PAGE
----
Game Design Talk: Rock Band 3 Career Mode

Since I wrote up my initial impressions of Rock Band 3, I’ve had the opportunity to play a few more sessions, including one family party where this and Just Dance 2 were big hits. Harmonix did an amazing job revamping the game on all levels, though I’m of two minds about one major change to the game.

My brother and I were big fans of the career mode in Rock Band 1 and 2. It was great playing as a duo, working our way from crummy venues to the biggest stages in the world, playing increasingly difficult songs while earning money for new clothes and gear. With the first game, we even dedicated an entire afternoon to beat the endless set-list.  I even liked the Lego Rock Band career mode for its whimsical story.

Based on the changes Harmonix made to career mode in Rock Band 3, I get the feeling we were in the minority of people that liked its old form. My gut says that most people never finish a Rock Band career (or any music game career) for one of three reasons:

1. Players get stuck on a challenge that they’ll never be good enough to beat.

2. Players are forced to play through a series of songs they don’t like.

3. Players lose interest long before the mode is complete.

With this in mind, Harmonix completely reworked career mode. In Rock Band 3, progression through the game isn’t explicitly tied to the career mode. You can progress through the Road Challenges, but you can also progress through the games goals system just by playing the game in Quick Play. This should be a God-send for most people who play these games. Instead of going through stretches where you get stuck, lose interest or get burned out, you’re rewarded for playing the game exactly how you want to play it. I’m certain that more people will complete the game thanks to this feature.

In order for this feature to work though, what remains of career mode is a shell of its former self. For starters, you don’t have to touch this mode at all to complete the game. Instead of the elaborate world tour format, you’re given Road Challenges, which are basically groups of set-lists strung together to feel like some sort of tour. It’s great that this mode has a lot more flexibility than its predecessors and it goes out of its way to minimize or remove any of the issues that came with the old career mode. However, Harmonix also removed a lot of the story bits and peripheral elements that made that mode feel like you were a band on tour. Instead, it feels like you’re just navigating menus and playing set-lists. Technically, you were doing just that in the first two games, but the weight of the career mode is almost completely lost now that it’s been restructured in this fashion.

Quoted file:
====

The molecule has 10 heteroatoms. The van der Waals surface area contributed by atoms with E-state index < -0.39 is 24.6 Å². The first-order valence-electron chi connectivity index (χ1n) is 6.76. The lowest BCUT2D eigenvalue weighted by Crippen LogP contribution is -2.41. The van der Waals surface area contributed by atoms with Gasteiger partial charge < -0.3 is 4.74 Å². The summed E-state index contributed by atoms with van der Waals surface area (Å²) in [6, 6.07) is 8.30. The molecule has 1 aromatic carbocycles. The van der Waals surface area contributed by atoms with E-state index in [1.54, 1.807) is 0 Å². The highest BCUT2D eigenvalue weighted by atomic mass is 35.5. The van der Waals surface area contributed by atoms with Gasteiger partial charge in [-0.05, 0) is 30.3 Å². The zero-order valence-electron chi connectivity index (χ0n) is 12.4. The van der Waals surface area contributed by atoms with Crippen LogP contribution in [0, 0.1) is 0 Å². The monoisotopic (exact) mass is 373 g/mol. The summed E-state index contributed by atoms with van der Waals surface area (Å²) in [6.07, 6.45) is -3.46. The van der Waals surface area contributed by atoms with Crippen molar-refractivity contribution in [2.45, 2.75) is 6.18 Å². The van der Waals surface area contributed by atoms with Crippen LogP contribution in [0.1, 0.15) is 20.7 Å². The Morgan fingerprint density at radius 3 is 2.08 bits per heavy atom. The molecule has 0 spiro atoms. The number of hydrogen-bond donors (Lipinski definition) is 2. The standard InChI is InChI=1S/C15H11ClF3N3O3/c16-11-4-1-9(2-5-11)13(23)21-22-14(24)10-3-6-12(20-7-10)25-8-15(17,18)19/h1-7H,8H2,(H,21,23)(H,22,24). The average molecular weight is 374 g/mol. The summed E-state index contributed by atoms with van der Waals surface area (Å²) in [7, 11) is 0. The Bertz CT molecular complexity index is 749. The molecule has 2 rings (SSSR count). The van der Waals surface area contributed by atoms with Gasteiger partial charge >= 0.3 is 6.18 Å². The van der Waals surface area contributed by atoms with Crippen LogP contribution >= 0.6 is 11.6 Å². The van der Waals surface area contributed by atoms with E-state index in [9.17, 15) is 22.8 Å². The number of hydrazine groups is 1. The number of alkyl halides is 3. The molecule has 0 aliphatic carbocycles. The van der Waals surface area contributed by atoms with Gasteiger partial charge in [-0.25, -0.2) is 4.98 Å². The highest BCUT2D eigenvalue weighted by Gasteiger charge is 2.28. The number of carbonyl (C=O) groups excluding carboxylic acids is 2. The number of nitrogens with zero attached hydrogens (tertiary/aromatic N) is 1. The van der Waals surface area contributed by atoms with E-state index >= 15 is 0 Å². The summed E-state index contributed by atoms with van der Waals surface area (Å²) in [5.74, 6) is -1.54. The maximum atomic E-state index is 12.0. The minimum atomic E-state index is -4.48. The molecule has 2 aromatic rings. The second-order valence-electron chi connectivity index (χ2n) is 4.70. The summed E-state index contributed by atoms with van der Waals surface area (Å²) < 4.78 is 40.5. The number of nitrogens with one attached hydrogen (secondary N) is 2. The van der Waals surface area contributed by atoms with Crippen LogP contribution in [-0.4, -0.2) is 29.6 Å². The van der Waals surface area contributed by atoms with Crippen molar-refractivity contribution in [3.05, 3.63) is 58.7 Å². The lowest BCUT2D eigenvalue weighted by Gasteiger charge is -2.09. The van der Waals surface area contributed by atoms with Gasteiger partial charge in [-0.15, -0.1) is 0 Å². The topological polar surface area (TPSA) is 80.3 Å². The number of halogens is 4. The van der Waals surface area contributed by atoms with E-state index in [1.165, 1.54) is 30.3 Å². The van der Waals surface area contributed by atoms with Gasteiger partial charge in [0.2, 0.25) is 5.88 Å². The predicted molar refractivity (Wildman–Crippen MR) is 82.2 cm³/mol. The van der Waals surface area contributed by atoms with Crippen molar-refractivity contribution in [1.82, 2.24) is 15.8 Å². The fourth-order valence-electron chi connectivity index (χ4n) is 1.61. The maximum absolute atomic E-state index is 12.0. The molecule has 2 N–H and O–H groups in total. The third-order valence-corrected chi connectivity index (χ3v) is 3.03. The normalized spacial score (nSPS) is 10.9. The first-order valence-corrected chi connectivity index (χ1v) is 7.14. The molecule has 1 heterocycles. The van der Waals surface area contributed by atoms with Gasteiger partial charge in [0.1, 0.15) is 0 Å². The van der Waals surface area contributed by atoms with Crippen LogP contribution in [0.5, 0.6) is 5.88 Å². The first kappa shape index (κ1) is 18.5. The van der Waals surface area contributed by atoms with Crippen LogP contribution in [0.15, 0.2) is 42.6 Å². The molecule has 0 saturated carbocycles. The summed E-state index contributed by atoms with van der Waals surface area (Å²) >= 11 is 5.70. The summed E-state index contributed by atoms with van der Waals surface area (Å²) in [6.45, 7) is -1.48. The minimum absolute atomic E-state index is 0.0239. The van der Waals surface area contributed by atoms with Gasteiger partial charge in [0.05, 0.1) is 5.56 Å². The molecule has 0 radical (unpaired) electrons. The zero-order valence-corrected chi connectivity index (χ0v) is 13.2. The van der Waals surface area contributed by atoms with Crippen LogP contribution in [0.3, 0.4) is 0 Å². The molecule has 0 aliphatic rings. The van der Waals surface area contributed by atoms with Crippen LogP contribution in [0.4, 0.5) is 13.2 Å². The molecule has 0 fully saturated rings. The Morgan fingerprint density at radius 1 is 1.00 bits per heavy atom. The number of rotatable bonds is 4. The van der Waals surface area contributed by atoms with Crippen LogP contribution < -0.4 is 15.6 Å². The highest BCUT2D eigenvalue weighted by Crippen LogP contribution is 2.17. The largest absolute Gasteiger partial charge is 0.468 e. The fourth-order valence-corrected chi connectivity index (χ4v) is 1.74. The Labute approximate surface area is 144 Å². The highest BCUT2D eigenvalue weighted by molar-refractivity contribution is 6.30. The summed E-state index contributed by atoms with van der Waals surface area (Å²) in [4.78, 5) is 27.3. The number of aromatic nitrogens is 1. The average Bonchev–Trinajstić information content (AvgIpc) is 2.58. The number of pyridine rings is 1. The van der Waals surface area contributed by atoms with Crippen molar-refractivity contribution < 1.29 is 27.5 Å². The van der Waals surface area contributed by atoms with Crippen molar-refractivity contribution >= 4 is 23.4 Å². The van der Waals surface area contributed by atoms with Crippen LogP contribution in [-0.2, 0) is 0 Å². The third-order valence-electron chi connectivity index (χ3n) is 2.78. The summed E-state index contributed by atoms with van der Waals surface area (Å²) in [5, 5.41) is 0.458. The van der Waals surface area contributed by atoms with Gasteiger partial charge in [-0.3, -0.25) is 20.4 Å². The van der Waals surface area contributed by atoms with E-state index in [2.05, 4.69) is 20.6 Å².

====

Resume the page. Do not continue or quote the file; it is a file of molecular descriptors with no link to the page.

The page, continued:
For most Rock Band players, this career structure works a lot better. It’s better suited for how players actually play the game, myself included. I’m grateful that I don’t have to play the same song 8 times in career mode or be forced to play through the hardest songs in the game back-to-back on an instrument I suck with. It just sucks that Harmonix cut out a lot of the parts I liked about career mode in the process, too. The lack of structure, exposition and actual importance to the career mode almost makes it a moot point. Am I the only one who is iffy on these changes?

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